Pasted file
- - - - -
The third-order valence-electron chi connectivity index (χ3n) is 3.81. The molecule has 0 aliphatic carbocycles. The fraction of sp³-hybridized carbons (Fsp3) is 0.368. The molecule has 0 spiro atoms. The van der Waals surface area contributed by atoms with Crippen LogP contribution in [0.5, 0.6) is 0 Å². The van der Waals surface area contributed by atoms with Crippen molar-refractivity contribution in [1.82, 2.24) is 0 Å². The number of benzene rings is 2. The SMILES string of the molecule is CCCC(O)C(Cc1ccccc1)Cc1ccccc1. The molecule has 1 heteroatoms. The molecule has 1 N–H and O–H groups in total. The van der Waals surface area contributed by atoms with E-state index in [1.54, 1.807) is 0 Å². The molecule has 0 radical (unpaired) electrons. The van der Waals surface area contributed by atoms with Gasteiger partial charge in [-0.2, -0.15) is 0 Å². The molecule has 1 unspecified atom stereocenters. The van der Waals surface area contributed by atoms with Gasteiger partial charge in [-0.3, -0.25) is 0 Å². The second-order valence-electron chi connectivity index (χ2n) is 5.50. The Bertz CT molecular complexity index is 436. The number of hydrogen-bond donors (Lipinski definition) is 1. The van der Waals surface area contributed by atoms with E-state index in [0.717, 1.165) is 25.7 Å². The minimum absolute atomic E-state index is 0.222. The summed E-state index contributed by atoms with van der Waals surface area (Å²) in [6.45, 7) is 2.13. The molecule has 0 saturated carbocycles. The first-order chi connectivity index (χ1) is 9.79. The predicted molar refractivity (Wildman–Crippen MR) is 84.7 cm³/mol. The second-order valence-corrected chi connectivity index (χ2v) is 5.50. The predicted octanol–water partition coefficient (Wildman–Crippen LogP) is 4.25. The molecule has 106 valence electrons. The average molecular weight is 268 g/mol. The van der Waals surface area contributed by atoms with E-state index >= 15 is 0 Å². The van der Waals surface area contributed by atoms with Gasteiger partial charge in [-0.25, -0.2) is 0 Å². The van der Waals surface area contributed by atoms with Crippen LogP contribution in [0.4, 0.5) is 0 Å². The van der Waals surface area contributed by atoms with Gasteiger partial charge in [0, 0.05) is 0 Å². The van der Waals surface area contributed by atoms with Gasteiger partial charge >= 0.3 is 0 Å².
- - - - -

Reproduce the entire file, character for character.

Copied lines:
The third-order valence-electron chi connectivity index (χ3n) is 3.81. The molecule has 0 aliphatic carbocycles. The fraction of sp³-hybridized carbons (Fsp3) is 0.368. The molecule has 0 spiro atoms. The van der Waals surface area contributed by atoms with Crippen LogP contribution in [0.5, 0.6) is 0 Å². The van der Waals surface area contributed by atoms with Crippen molar-refractivity contribution in [1.82, 2.24) is 0 Å². The number of benzene rings is 2. The SMILES string of the molecule is CCCC(O)C(Cc1ccccc1)Cc1ccccc1. The molecule has 1 heteroatoms. The molecule has 1 N–H and O–H groups in total. The van der Waals surface area contributed by atoms with E-state index in [1.54, 1.807) is 0 Å². The molecule has 0 radical (unpaired) electrons. The van der Waals surface area contributed by atoms with Gasteiger partial charge in [-0.2, -0.15) is 0 Å². The molecule has 1 unspecified atom stereocenters. The van der Waals surface area contributed by atoms with Gasteiger partial charge in [-0.3, -0.25) is 0 Å². The second-order valence-electron chi connectivity index (χ2n) is 5.50. The Bertz CT molecular complexity index is 436. The number of hydrogen-bond donors (Lipinski definition) is 1. The van der Waals surface area contributed by atoms with E-state index in [0.717, 1.165) is 25.7 Å². The minimum absolute atomic E-state index is 0.222. The summed E-state index contributed by atoms with van der Waals surface area (Å²) in [6.45, 7) is 2.13. The molecule has 0 saturated carbocycles. The first-order chi connectivity index (χ1) is 9.79. The predicted molar refractivity (Wildman–Crippen MR) is 84.7 cm³/mol. The second-order valence-corrected chi connectivity index (χ2v) is 5.50. The predicted octanol–water partition coefficient (Wildman–Crippen LogP) is 4.25. The molecule has 106 valence electrons. The average molecular weight is 268 g/mol. The van der Waals surface area contributed by atoms with E-state index >= 15 is 0 Å². The van der Waals surface area contributed by atoms with Gasteiger partial charge in [-0.25, -0.2) is 0 Å². The van der Waals surface area contributed by atoms with Crippen LogP contribution in [0.4, 0.5) is 0 Å². The van der Waals surface area contributed by atoms with Gasteiger partial charge in [0, 0.05) is 0 Å². The van der Waals surface area contributed by atoms with Gasteiger partial charge >= 0.3 is 0 Å².